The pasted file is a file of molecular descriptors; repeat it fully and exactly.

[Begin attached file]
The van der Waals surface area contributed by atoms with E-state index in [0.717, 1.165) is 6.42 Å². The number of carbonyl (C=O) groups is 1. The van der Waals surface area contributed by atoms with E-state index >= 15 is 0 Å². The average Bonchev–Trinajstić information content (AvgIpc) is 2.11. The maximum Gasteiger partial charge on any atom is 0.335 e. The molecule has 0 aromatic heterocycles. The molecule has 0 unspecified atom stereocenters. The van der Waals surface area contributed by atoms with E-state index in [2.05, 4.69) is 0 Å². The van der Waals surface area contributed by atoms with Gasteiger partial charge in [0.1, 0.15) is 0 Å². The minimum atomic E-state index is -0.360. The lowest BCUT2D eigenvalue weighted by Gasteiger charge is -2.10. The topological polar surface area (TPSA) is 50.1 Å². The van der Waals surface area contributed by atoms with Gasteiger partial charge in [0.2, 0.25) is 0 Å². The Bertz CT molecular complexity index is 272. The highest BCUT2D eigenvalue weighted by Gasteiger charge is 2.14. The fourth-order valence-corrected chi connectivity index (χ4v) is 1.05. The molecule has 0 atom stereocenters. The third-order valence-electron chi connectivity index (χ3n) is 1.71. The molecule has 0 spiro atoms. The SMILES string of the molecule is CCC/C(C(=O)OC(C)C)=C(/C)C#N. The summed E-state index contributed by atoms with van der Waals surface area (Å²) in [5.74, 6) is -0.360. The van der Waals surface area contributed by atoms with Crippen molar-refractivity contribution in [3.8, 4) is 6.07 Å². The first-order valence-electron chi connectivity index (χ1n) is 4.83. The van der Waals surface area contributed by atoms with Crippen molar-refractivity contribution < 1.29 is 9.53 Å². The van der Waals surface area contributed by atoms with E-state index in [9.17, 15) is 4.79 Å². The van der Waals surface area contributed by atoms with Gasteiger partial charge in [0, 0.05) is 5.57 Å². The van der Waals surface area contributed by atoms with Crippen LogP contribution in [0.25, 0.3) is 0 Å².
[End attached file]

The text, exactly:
The van der Waals surface area contributed by atoms with E-state index in [0.717, 1.165) is 6.42 Å². The number of carbonyl (C=O) groups is 1. The van der Waals surface area contributed by atoms with E-state index >= 15 is 0 Å². The average Bonchev–Trinajstić information content (AvgIpc) is 2.11. The maximum Gasteiger partial charge on any atom is 0.335 e. The molecule has 0 aromatic heterocycles. The molecule has 0 unspecified atom stereocenters. The van der Waals surface area contributed by atoms with E-state index in [2.05, 4.69) is 0 Å². The van der Waals surface area contributed by atoms with Gasteiger partial charge in [0.1, 0.15) is 0 Å². The minimum atomic E-state index is -0.360. The lowest BCUT2D eigenvalue weighted by Gasteiger charge is -2.10. The topological polar surface area (TPSA) is 50.1 Å². The van der Waals surface area contributed by atoms with Gasteiger partial charge in [0.2, 0.25) is 0 Å². The Bertz CT molecular complexity index is 272. The highest BCUT2D eigenvalue weighted by Gasteiger charge is 2.14. The fourth-order valence-corrected chi connectivity index (χ4v) is 1.05. The molecule has 0 atom stereocenters. The third-order valence-electron chi connectivity index (χ3n) is 1.71. The molecule has 0 spiro atoms. The SMILES string of the molecule is CCC/C(C(=O)OC(C)C)=C(/C)C#N. The summed E-state index contributed by atoms with van der Waals surface area (Å²) in [5.74, 6) is -0.360. The van der Waals surface area contributed by atoms with Crippen molar-refractivity contribution in [3.8, 4) is 6.07 Å². The first-order valence-electron chi connectivity index (χ1n) is 4.83. The van der Waals surface area contributed by atoms with Crippen molar-refractivity contribution < 1.29 is 9.53 Å². The van der Waals surface area contributed by atoms with E-state index in [9.17, 15) is 4.79 Å². The van der Waals surface area contributed by atoms with Gasteiger partial charge in [0, 0.05) is 5.57 Å². The van der Waals surface area contributed by atoms with Crippen LogP contribution in [0.25, 0.3) is 0 Å².